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The Spec Blog by Richard Beks

DESPITE the churning of residents in Greater Hamilton during the past half century many today will know Gerard McGrath who died last October 28, aged 81.
After stints in Western Australia and Melbourne, Gerry, who was born in Coleraine, returned from the west in 1973 to settle in Hamilton.
In subsequent years he worked at Coles, the abattoirs, Grand Central Hotel, driving taxis and trucks and until retirement at the Hamilton hospital.
He, like others in the extended family, was a handy basketballer. He had played some footy with Imperials, loved golf and bowls.
Gerry was a member of Hamilton Lions for many years. He joined in 1980 and served as club president during their 1994/95 year (pictured) and as zone chairman for 1998/99.
The big fellow loved to chat and wasn’t shy of offering an opinion, no matter how unpopular it could be.
At his funeral service son, Damien, recalled that Gerry lost interest in the Labor Party when he was a union representative in Melbourne for the Storeman & Packers Union.
“He would be at meetings at Trades Hall in Carlton with an up-and-coming Bob Hawke running the show.
“Dad would refuse to tow the union line and refuse to wear the union badge,” Damien remembered.
“His personal opinions were made known. The last time he was chased out of Trades Hall down Swanston Street by Bob’s cronies.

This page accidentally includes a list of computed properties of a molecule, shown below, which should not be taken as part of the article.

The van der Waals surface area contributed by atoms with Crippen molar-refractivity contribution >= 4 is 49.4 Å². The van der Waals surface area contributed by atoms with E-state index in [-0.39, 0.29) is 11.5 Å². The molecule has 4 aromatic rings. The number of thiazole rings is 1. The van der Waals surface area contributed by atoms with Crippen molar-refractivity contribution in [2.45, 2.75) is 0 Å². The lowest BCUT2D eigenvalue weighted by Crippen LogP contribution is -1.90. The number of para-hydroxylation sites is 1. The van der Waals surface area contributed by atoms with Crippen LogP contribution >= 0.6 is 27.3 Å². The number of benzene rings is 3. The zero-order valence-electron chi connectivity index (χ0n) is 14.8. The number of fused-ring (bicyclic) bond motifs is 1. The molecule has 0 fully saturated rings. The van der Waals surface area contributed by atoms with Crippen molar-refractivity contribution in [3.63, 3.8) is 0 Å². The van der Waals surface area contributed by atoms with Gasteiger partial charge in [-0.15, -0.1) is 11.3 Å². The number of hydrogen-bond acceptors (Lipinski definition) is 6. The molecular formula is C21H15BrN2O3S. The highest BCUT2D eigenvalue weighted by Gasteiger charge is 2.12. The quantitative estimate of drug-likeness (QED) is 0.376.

“So when Bob became prime minister, 13 years later, dad’s blood would boil every time he saw the ‘bloody commo mongrel’ on the telly”.

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SELECTIONS from wife Irene’s eulogy…
Gerry attended St Joseph’s school at Coleraine. The family moved to Hamilton in 1955.
He and I met in 1963 through the YCW, a Catholic organisation for young workers.
The Church had deb balls then. I was 16, making my debut, and needed a partner.
Michael McGrath was a good dancer, so I thought, I’ll ask him.
He turned me down as he had partnered many debs and suggested I ask Gerry.
I was a bit nervous but asked him one day when he was at Woollies. He said he’d think about it.
He said later that he went home and told his family that I had asked him but, as he’d also been a partner several times at deb balls, he didn’t really want to do another one.
His mother’s words were: ‘If Irene has thought enough of you to ask you, you should do it.’
When I went back for my answer, he said yes.
After each deb practice Gerry would leave just before the end so he could run to Alistair Little’s house to watch “Bonanza” on TV.
When the deb finally happened, and my mum and dad had to leave straight after the presentation to look after my two-week-old sister, it was a surprise that Gerry walked me home to Gordon Street.
His family tells me that his father asked him when he got home if he was going to continue walking up to Gordon Street now that the ball was over.
He did. We loved going to the picture theatre together and many dances at the VRI and Town Hall - and soft drinks at Strangio’s Cafe.

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